These emails do several things

  • Offers up something of value right away 
  • Builds trust
  • Gets the user back on your website
  • Acts as an introduction to your team

3. Allow people to identify themselves

Serving up the right content to the right people requires a little knowledge about who they are. There are a handful of different ways to collect this information and depending on the tools you use for your emails and sign up forms you’ll have a wide variety of options. 

But the simplest way to get people to identify themselves is to ask. On the sign up form you can add a question such as ‘job title’ or if you’ve got buyer personas written out you can make the user select which persona they identify with. 

What you ask will depend on your business and what information is most valuable to the marketing team. 

Users are more inclined to offer up personal information if they know they will get better, more targeted information, so don’t be afraid to ask.

4. Get Personal

Getting people to identify themselves is the first step in allowing you to serve up personal content. And I’m not talking about a custom crafted email to all 5,000 people on your list. 

But I am talking about personalization based on what you learned by asking them about themselves. The more you can learn about your readers, the more you can segment your list and give each person a better experience (and hopefully, help you sell more). 

What might this look like? If you ask people for their job title, you can group these by entry level, senior, and C suite levels. The content you send out can be tailored to each level. As an entry level person, they might want more ‘in the weeds’ information like how tos, tutorials, and the nitty gritty details on how your product or service works.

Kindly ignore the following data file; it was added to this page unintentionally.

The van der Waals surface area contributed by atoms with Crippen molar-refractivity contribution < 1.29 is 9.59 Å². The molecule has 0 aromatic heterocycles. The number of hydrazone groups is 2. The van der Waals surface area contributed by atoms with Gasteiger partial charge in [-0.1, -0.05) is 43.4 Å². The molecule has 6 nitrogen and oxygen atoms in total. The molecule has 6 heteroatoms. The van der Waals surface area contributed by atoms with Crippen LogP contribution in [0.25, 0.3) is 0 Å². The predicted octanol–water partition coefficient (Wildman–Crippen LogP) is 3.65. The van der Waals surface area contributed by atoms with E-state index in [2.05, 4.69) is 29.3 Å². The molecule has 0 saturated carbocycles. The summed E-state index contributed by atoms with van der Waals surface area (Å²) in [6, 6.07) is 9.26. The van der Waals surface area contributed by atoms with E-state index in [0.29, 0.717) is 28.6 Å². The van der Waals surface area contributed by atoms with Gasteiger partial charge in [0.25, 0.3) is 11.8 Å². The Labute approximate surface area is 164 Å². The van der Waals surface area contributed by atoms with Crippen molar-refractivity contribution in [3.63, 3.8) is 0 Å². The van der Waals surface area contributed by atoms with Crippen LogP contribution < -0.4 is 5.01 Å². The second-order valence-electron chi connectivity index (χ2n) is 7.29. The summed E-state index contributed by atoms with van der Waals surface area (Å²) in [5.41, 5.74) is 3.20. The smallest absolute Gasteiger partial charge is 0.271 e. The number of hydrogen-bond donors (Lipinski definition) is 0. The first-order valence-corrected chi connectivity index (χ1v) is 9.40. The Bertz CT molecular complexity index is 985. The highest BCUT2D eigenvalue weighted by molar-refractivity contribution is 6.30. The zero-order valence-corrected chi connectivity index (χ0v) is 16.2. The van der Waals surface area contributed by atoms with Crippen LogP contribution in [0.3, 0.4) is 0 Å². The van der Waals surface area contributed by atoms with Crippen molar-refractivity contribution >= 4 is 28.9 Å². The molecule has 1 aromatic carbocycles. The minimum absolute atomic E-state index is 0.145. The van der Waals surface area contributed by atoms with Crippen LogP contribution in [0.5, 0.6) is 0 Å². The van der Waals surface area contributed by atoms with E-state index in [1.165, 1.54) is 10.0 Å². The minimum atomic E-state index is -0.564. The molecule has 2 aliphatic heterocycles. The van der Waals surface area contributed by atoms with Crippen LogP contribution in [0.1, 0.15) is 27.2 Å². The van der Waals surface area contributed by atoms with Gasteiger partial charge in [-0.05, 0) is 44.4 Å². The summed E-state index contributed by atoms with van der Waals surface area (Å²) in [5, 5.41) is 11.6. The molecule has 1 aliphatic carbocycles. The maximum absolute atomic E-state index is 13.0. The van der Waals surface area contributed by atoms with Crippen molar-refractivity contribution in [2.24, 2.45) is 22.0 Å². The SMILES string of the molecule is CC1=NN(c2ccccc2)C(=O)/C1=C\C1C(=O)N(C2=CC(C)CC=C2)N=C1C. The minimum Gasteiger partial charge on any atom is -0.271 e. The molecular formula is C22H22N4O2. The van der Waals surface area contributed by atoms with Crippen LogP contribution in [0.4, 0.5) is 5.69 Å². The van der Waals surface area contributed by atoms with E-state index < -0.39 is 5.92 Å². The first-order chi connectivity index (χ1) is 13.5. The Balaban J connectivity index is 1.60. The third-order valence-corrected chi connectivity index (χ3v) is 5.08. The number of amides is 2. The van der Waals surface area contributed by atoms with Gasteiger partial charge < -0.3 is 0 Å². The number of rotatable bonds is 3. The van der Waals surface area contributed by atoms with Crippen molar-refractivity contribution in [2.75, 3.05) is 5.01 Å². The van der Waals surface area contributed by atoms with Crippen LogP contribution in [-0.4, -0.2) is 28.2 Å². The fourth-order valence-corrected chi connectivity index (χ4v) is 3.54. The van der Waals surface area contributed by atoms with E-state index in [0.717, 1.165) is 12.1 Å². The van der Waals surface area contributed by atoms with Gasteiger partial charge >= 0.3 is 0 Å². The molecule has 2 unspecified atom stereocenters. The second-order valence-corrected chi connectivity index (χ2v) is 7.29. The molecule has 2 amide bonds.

On the flip side, C suite execs don’t want to see how-to videos on creating the perfectly optimized Facebook ad. They want to see something like ‘how Facebook ads can increase your revenue.’

To keep people opening, reading, and clicking links in your emails you want to serve up the right content to the right people. 

How to Get Personal

Segmenting your list can happen in a variety of ways but ultimately depends on the tools you are using. 

If you are using a more sophisticated email marketing automation tool and CRM platform combo, you’ll be able to start segmenting users based on actions they take on your website and what content they interact with. 

At Engenius, we use SharpSpring, a CRM/marketing automation tool combo that allows us to organize people by which service they are interested. 

But if you are in the beginning stages of your email marketing endeavours, simpler (and cheaper) platforms can offer a degree of audience segmentation.Mailchimp allows you to assign tags to users who meet certain criteria, which is a great way to get started segmenting your list.

Building segmented lists takes time so be patient. You first have to identify the type of information you need to segment, then you must put actions into place to get this information. Whether it is a question on a signup form, or a more sophisticated way of tracking and scoring the types of information the user engages with, you’ll want to consult both the marketing and sales team. 

5. Re-Engage the Unengaged